Check out www.foodtruckitalia.it – the new website dedicated to providing all information on how to get your idea started.
Mobile dining is not new in Italy. I remember going to village festivals and seeing the 3-wheeled Ape trucks parked on the side selling fruits, candy, local delicacies and other treats. A food offering practiced throughout the country for generations. But the traditional 4-wheeled food truck phenomenon and the rise in traditional and modern street food has been growing increasingly.
I surmise the interest in 4-wheeled food stalls is mainly due to the fact of the increase in American food TV series airing in the country. But, the inspiration could also be coming from northern Europe. We all know the Northerners – like Denmark, Netherlands – have been offering foods in food trucks for quite some time. In addition, we know that this route is more economical than the high prices of rent for a brick and mortar, allowing the ability to offer low price foods to the public.
Street food dining is continuing to rise in Italy. With last month’s food truck festival and Chef Rubio’s ‘Unti e Bisunti’ TV series, street ‘cuisine’ is hot. Being both affordable and delicious; the fun and sometimes greasy, traditional and sometimes modern treats are hitting Italian taste buds in full force.
Italian street food is inspired by what was once considered poor people’s food: affordable and filling. Traditional Roman dishes, for example, originate from the creativity of the peasants, or other non-wealthy folk, making palatable meals with scraps. Examples include coda alla vaccinara and coratella.
And today, another new modern street food eatery has opened in Rome. As you can tell from its name, ‘Fries, Delicious Potatoes’ serves up Italian style, hand cut fries in paper cones.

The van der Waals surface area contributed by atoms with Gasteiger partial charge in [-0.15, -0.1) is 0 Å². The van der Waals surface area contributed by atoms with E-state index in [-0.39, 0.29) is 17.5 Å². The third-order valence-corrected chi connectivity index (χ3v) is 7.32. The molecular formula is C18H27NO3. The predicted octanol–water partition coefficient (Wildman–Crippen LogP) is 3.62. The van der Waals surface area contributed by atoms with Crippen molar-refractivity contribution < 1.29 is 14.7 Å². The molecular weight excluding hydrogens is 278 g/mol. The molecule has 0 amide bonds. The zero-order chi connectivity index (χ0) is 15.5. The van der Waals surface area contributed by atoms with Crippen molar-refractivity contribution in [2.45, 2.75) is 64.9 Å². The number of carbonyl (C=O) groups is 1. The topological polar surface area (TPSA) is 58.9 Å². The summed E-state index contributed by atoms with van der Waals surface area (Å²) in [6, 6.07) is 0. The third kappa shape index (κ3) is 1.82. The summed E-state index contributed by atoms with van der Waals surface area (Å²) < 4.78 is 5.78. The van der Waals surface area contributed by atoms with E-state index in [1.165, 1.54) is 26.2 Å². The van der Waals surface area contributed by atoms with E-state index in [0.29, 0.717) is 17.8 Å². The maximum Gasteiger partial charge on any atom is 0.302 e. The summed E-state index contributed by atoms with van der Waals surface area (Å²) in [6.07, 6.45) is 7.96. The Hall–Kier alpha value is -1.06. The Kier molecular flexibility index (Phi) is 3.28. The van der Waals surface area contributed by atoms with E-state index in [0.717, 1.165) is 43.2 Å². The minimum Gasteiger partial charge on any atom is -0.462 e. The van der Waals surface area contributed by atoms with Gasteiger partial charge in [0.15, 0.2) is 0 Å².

‘Fries’ uses only fresh, quality ingredients: sustainable farmed potatoes, hand cut and fried in clean, clear peanut oil – intended to highlight the fresh potato flavor with a less oily taste, while minimizing cholesterol intake. The crispy treats are served in paper cones along with the option of house made ketchup or 20 more delicious dipping sauces; including curry, mayonnaise and more.
Fries, Delicious Potatoes recently opened June 2014 in Ostia (a coastal town outside of Rome) and in Rome on Porta Cavalleggeri in July. More locations to open in 2014 include: Viterbo, Avezzano and Emilia Romagna.
Fellow Food Travelers: There are a lot more of modern street food establishments around the country. I’ll try to share some with you; but in the meantime, get out there, use your nose and discover.
Sources: Italia a Tavola
Recently, Starbucks confirmed its plan to open up more shops in Europe, including Italy. Of course, this news comes with a lot of resistance by local traditionalists. The main commentaries basically all ask the same question: “Why would Starbucks try to compete in the land of espresso?” Well, let’s think about this.
What is the Starbucks product? The answer is simple: Starbucks is not going into Europe to replace the daily, morning ritual. Heck no. They are not going in to offer espresso where espresso is offered in abundance . Not at all. Wake up, peoples. Starbucks is not selling espresso. Starbucks sells iced lattes, ‘frappuccinos’ and other novelty drinks. So, yes, of course this is a smart business decision.
Starbucks has something to offer Italy – and the Italians want it. Being the American in Italy, many times friends, and friends of friends, talk about the desire to walk the streets with a large iced latte like Carrie did in ‘Sex and the City’. I don’t doubt that Starbucks will succeed in Italy – not one bit. Like McDonald’s, Starbucks will give Italians that novelty product they all seek. And, like McDonald’s, they will succeed.
Also, I think it’s time an American doughnut shop take another stab at Italy. (Dunkin’ Donuts used to have a location in Rome.) Because in addition to wanting the American iced lattes, people want a real “Homer Simpson” pink frosted doughnut with colorful sprinkles.